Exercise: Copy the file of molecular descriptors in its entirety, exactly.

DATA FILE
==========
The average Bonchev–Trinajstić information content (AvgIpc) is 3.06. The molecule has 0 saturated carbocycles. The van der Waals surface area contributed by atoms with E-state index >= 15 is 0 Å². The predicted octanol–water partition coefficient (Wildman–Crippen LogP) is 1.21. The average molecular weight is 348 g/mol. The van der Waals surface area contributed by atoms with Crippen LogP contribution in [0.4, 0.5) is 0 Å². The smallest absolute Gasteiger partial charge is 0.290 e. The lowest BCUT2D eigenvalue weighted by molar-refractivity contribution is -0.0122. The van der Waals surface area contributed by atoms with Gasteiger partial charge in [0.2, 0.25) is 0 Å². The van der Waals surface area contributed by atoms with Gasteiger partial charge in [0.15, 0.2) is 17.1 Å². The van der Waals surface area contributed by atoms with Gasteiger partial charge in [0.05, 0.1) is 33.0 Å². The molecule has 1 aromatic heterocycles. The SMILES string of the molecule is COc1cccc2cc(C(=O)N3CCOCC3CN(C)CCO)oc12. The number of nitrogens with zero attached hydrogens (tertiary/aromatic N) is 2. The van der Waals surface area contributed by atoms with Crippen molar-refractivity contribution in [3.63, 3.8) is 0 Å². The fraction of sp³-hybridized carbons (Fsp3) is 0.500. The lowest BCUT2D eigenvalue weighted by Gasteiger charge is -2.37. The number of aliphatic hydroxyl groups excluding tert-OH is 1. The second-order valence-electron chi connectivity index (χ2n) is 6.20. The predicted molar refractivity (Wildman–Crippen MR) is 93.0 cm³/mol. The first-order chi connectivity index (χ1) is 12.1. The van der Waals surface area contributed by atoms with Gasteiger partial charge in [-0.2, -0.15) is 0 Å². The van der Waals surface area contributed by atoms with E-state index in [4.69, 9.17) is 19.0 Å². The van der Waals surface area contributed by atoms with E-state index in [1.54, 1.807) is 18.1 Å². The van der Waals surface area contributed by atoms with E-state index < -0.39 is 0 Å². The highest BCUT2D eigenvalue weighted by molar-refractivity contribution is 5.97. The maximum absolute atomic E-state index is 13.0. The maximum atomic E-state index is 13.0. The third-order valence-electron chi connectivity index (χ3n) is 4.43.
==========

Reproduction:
The average Bonchev–Trinajstić information content (AvgIpc) is 3.06. The molecule has 0 saturated carbocycles. The van der Waals surface area contributed by atoms with E-state index >= 15 is 0 Å². The predicted octanol–water partition coefficient (Wildman–Crippen LogP) is 1.21. The average molecular weight is 348 g/mol. The van der Waals surface area contributed by atoms with Crippen LogP contribution in [0.4, 0.5) is 0 Å². The smallest absolute Gasteiger partial charge is 0.290 e. The lowest BCUT2D eigenvalue weighted by molar-refractivity contribution is -0.0122. The van der Waals surface area contributed by atoms with Gasteiger partial charge in [0.2, 0.25) is 0 Å². The van der Waals surface area contributed by atoms with Gasteiger partial charge in [0.15, 0.2) is 17.1 Å². The van der Waals surface area contributed by atoms with Gasteiger partial charge in [0.05, 0.1) is 33.0 Å². The molecule has 1 aromatic heterocycles. The SMILES string of the molecule is COc1cccc2cc(C(=O)N3CCOCC3CN(C)CCO)oc12. The number of nitrogens with zero attached hydrogens (tertiary/aromatic N) is 2. The van der Waals surface area contributed by atoms with Crippen molar-refractivity contribution in [3.63, 3.8) is 0 Å². The fraction of sp³-hybridized carbons (Fsp3) is 0.500. The lowest BCUT2D eigenvalue weighted by Gasteiger charge is -2.37. The number of aliphatic hydroxyl groups excluding tert-OH is 1. The second-order valence-electron chi connectivity index (χ2n) is 6.20. The predicted molar refractivity (Wildman–Crippen MR) is 93.0 cm³/mol. The first-order chi connectivity index (χ1) is 12.1. The van der Waals surface area contributed by atoms with Gasteiger partial charge in [-0.2, -0.15) is 0 Å². The van der Waals surface area contributed by atoms with E-state index in [4.69, 9.17) is 19.0 Å². The van der Waals surface area contributed by atoms with E-state index in [1.54, 1.807) is 18.1 Å². The van der Waals surface area contributed by atoms with E-state index < -0.39 is 0 Å². The highest BCUT2D eigenvalue weighted by molar-refractivity contribution is 5.97. The maximum absolute atomic E-state index is 13.0. The maximum atomic E-state index is 13.0. The third-order valence-electron chi connectivity index (χ3n) is 4.43.